Tien Tzou, CEO at Zuora (ZUO) , served under Benioff and the company is now the leader in subscription management services and optimization. The company wrote the book on the growing subscription economy.
Peter Gassner, CEO at Veeva Systems (VEEV) , is the second branch of the Benioff executive tree, Cramer said. This company provides cloud software to the biotech and pharma industries and its growth over the past few years has been remarkable.
Then there's Todd McKinnon, who heads up Okta (OKTA) , a cybersecurity company helping to protect login credentials from hackers. And finally, George Hu, CEO at Twilio (TWLO) , is the last branch of the tree. Twilio is the messaging platform other cloud companies have come to depend on for mission-critical notifications.
All of these great companies grew out of Benioff's leadership, Cramer concluded, and every one of them should be considered for your portfolio.
What's Love Got to do With it?
"Never ever fall in love with a stock," Cramer reminded viewers. Eventually, that stock will fall out of favor and it will be time to sell. That time is now for Align Technologies (ALGN) , makers of Invisalign braces. After years of gains, the stock has now fallen 32% over the past six months.
What went wrong? Cramer said, simply -- competition. For years, Invisalign was the only game in town, he said, and patients loved the product. But now that some of the company's patents have expired, a new wave of competition has been unleashed and the results at Align are getting murky.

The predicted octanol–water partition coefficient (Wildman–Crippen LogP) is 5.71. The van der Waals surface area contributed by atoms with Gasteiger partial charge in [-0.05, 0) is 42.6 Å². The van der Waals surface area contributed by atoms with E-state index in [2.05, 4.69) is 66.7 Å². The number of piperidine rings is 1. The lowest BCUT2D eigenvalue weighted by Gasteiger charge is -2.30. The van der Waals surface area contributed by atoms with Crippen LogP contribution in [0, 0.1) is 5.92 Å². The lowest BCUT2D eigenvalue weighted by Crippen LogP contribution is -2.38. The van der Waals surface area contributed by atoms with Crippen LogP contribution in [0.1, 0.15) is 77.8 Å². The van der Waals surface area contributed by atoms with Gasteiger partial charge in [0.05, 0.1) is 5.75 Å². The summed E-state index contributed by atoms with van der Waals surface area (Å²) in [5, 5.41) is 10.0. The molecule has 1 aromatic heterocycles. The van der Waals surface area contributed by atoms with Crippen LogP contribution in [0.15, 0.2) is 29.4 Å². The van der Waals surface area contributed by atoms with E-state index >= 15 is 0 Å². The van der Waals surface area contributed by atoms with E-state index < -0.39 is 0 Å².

Cramer said he doesn't like where things are headed at Align. Management already noted a "promotional environment" on their conference call, which is always code for increased competition. Additionally, Align lowered their guidance from $1.19 a share to between 79 and 84 cents a share as a result. The competition, it seems, is formidable.
Trading at 35 times earnings, Cramer said the stock is too expensive to justify the risks.
Tech vs. Industrials
In his "No-Huddle Offense" segment, Cramer explored the curious case of the semiconductor equipment makers vs. the semiconductor material suppliers. He noted that this quarter, the suppliers, like DowDuPont (DWDP) , 3M (MMM) and Illinois Toolworks (ITW) all said semiconductors were weak. But semiconductor equipment maker Lam Research (LRCX) notably called a bottom in the group.
Who's right? Cramer said if Lam is wrong, then it would be far too dangerous to own these industrials that have big exposure to the semiconductor sector. But what if these suppliers are being too negative and Lam is correct? Then, he said, it's time to buy Honeywell (HON) , which not only has a great semiconductor materials division, but also has exposure to aerospace, which can offer some protection.
Over on Real Money, Cramer's diving into the paradox of weak industrials and strong tech. Get more of his insights with a free trial subscription to Real Money.